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OPAT specialist nurse

The OPAT Specialist Nurse explains her role.
Hi. My name is Claire. I’m one of the nurse specialists based in the OPAT service in Glasgow. We are a team of four specialist nurses. We assess approximately 500 patients per year. We are a nurse-led clinic. And we either would train our patients to self-administer their antibiotics, if they have more than seven days left of therapy. Or we ask them to attend the clinic daily. I’m trained in placement of vascular devices and I’m anaphylaxis trained.
So we do the intial assessment of the patients after they’ve been referred by medical staff and this involves one of the team visiting the patient and discussing what will be expected of them and that includes either having to learn to self-administer, or having to attend the clinic daily. We also check that they still require antimicrobial therapy. And if there’s any other medical conditions that would stop them coming onto the service. We always explain to the patient what is expected of them when they join the OPAT service, whether this is learning to self-administer or attending the clinic. We also ensure that they know how important it is to attend for monitoring and what to do in an out of hours situation.
The specialist nurses and the OPAT team decide on what vascular device to use for each patient. This is dependent on the length of therapy and the type of antibiotic that they’re getting. The majority of the nurse specialist time is spent educating patients on how to administer antibiotics. This involves reconstituting the antibiotic from powder form, on managing their PICC line, and that includes any issues that they have with that, and on the safe disposal of sharps. The other part of the training for patients is warning them if something goes wrong what to do about it and who to contact. This usually involves having to see them in the clinic for the specialist nurses to try and troubleshoot.
The nurse specialists also have to ensure that the patient has appropriate transport to attend clinic. This may mean that we have to arrange hospital transport. For some patients, we would see them daily and assess their condition with a view to switching them to oral antibiotics, for example, our skin and soft tissue patients. Other patients, when they’re self-administering at home, we would see normally on a weekly basis. During this visit, we would check their vascular device. We would take off routine blood tests and occasionally, we have to send the patients for ECGs.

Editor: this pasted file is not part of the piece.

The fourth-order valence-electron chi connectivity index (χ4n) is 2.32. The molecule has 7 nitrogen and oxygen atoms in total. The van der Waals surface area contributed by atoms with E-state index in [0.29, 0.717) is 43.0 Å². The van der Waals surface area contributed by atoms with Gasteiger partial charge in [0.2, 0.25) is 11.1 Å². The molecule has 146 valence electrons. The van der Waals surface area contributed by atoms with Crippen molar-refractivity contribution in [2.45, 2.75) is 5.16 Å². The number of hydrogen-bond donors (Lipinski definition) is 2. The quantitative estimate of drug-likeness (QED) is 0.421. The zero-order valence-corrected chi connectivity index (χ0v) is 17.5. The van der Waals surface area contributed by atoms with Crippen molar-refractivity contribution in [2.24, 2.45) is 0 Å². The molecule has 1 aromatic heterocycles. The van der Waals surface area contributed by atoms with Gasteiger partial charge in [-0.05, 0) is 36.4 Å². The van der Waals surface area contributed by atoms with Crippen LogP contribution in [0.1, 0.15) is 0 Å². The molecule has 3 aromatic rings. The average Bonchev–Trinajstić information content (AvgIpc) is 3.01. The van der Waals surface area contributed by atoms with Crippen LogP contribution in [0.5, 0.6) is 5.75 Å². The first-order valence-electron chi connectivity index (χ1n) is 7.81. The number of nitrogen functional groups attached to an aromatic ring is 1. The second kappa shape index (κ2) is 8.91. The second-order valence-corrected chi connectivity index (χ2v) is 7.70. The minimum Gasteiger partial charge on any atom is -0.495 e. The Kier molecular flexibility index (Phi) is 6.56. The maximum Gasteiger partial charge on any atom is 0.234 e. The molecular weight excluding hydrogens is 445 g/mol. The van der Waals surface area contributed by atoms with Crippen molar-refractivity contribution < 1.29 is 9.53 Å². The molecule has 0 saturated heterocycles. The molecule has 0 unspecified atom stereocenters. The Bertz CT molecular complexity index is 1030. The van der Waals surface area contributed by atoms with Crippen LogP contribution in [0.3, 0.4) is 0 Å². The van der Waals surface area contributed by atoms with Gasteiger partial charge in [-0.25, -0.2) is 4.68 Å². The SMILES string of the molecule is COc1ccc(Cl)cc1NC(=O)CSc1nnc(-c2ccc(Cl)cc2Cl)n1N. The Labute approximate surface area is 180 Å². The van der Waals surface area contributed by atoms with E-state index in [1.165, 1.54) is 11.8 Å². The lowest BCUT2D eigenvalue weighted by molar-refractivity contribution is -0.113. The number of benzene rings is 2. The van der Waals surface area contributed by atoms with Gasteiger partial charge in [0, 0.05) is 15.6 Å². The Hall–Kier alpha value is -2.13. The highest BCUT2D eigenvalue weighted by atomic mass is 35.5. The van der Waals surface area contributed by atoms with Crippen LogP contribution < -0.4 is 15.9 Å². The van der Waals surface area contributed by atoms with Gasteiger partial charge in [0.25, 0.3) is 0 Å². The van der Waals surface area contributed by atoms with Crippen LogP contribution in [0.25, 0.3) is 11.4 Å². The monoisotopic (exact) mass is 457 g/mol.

On arrival to clinic, we ask the patients how they’re coping with their antibiotics, if they’re managing, any side effects that they’re having and how we can then help them. We would then check their vascular device and change the exit site dressings. We take routine bloods of all our patients on a weekly basis. Occasionally, more often depending on results and depending on the condition that they’re attending us for. For our skin and soft tissue patients, we assess their area of infection daily for a view of when to switch them onto oral antibiotics. We also have to send patients for ECGs, depending on what antimicrobial therapy they’re on and if there’s interactions with their other oral medication.
On completion of OPAT, we always arrange to see the patients two weeks after to ensure that there’s been no backward steps in their therapy. Once a week, we have a multi-disciplinary team meeting. Involved in this is an infection specialist antimicrobial pharmacist, and the OPAT nurse specialists. We may also have trainee doctors, pharmacists, or nurses with us at the time. We then review each patient plan, during this, looking at microbiology, any reactions patients are having to the antibiotics. We also look to switch them from IV therapy onto oral therapy, or if there’s any issues, switch their IV antibiotics. We then confirm what specialist medical follow-up or any other monitoring that needs to be done for the patient.
My role as the lead nurse specialist for the OPAT service in Glasgow includes having to input all our data onto our database that we keep. From this, I will then produce reports which include clinical outcomes, any adverse complications from both drugs and from lines. This then leads on to further service planning.

The specialist OPAT nurse is a core member of the OPAT team.

The specialist nurse has developed expertise in assessment of appropriateness and suitability for home or clinic administration of parenteral antimicrobial therapy, choice and placement of vascular device, liaison and communication with the ward and OPAT medical teams and organisation of logistics around OPAT. In addition the specialist nurse is responsible with others in the OPAT team for outpatient monitoring of the patient and their clinical condition.

In this video Claire Vallance explains her role.

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OPAT: Outpatient Parenteral Antimicrobial Therapy

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